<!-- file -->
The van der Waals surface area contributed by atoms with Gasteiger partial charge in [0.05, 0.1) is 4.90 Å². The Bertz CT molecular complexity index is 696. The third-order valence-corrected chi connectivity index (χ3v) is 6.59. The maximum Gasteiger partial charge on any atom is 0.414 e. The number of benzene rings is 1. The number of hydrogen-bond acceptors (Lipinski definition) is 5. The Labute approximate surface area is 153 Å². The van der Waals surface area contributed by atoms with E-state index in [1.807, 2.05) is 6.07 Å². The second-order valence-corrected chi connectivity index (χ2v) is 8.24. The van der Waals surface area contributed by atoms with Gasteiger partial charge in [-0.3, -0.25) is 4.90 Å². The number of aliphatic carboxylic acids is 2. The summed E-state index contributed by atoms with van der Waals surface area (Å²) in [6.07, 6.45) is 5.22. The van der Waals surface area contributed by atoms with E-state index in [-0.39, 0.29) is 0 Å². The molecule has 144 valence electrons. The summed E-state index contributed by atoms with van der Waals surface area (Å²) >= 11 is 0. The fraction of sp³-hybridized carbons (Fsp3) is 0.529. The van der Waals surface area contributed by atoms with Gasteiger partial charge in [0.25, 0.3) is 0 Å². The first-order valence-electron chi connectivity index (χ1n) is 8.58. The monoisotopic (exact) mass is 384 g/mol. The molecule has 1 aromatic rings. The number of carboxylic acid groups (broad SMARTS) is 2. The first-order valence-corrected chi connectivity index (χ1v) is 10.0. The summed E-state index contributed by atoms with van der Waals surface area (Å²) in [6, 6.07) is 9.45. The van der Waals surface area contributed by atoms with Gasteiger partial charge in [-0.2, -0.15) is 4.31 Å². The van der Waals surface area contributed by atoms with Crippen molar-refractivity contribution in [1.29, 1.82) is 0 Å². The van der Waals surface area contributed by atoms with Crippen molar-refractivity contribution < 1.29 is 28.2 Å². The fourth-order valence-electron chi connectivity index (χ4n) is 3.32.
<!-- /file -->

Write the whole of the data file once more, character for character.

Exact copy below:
The van der Waals surface area contributed by atoms with Gasteiger partial charge in [0.05, 0.1) is 4.90 Å². The Bertz CT molecular complexity index is 696. The third-order valence-corrected chi connectivity index (χ3v) is 6.59. The maximum Gasteiger partial charge on any atom is 0.414 e. The number of benzene rings is 1. The number of hydrogen-bond acceptors (Lipinski definition) is 5. The Labute approximate surface area is 153 Å². The van der Waals surface area contributed by atoms with E-state index in [1.807, 2.05) is 6.07 Å². The second-order valence-corrected chi connectivity index (χ2v) is 8.24. The van der Waals surface area contributed by atoms with Gasteiger partial charge in [-0.3, -0.25) is 4.90 Å². The number of aliphatic carboxylic acids is 2. The summed E-state index contributed by atoms with van der Waals surface area (Å²) in [6.07, 6.45) is 5.22. The van der Waals surface area contributed by atoms with E-state index in [-0.39, 0.29) is 0 Å². The molecule has 144 valence electrons. The summed E-state index contributed by atoms with van der Waals surface area (Å²) >= 11 is 0. The fraction of sp³-hybridized carbons (Fsp3) is 0.529. The van der Waals surface area contributed by atoms with Gasteiger partial charge in [0.25, 0.3) is 0 Å². The first-order valence-electron chi connectivity index (χ1n) is 8.58. The monoisotopic (exact) mass is 384 g/mol. The molecule has 1 aromatic rings. The number of carboxylic acid groups (broad SMARTS) is 2. The first-order valence-corrected chi connectivity index (χ1v) is 10.0. The summed E-state index contributed by atoms with van der Waals surface area (Å²) in [6, 6.07) is 9.45. The van der Waals surface area contributed by atoms with Gasteiger partial charge in [-0.2, -0.15) is 4.31 Å². The van der Waals surface area contributed by atoms with Crippen molar-refractivity contribution in [1.29, 1.82) is 0 Å². The van der Waals surface area contributed by atoms with Crippen molar-refractivity contribution < 1.29 is 28.2 Å². The fourth-order valence-electron chi connectivity index (χ4n) is 3.32.